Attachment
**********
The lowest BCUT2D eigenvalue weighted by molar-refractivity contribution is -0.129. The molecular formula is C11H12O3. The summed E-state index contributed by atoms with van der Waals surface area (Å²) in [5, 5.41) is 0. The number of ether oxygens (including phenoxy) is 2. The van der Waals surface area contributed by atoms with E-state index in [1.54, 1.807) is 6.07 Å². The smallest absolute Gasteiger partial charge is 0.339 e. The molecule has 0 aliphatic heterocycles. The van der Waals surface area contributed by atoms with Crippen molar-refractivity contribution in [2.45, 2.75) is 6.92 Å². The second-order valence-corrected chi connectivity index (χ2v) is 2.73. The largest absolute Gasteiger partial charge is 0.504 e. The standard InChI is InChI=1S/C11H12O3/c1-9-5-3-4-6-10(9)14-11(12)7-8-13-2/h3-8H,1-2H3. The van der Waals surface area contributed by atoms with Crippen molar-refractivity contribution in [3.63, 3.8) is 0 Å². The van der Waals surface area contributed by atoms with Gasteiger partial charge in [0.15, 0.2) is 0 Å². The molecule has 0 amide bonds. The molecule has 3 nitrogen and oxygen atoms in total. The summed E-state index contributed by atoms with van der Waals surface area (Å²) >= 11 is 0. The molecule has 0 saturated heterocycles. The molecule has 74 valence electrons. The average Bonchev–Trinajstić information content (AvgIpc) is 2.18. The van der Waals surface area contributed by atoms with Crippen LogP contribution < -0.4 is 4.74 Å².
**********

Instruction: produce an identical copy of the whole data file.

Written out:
The lowest BCUT2D eigenvalue weighted by molar-refractivity contribution is -0.129. The molecular formula is C11H12O3. The summed E-state index contributed by atoms with van der Waals surface area (Å²) in [5, 5.41) is 0. The number of ether oxygens (including phenoxy) is 2. The van der Waals surface area contributed by atoms with E-state index in [1.54, 1.807) is 6.07 Å². The smallest absolute Gasteiger partial charge is 0.339 e. The molecule has 0 aliphatic heterocycles. The van der Waals surface area contributed by atoms with Crippen molar-refractivity contribution in [2.45, 2.75) is 6.92 Å². The second-order valence-corrected chi connectivity index (χ2v) is 2.73. The largest absolute Gasteiger partial charge is 0.504 e. The standard InChI is InChI=1S/C11H12O3/c1-9-5-3-4-6-10(9)14-11(12)7-8-13-2/h3-8H,1-2H3. The van der Waals surface area contributed by atoms with Crippen molar-refractivity contribution in [3.63, 3.8) is 0 Å². The van der Waals surface area contributed by atoms with Gasteiger partial charge in [0.15, 0.2) is 0 Å². The molecule has 0 amide bonds. The molecule has 3 nitrogen and oxygen atoms in total. The summed E-state index contributed by atoms with van der Waals surface area (Å²) >= 11 is 0. The molecule has 0 saturated heterocycles. The molecule has 74 valence electrons. The average Bonchev–Trinajstić information content (AvgIpc) is 2.18. The van der Waals surface area contributed by atoms with Crippen LogP contribution < -0.4 is 4.74 Å².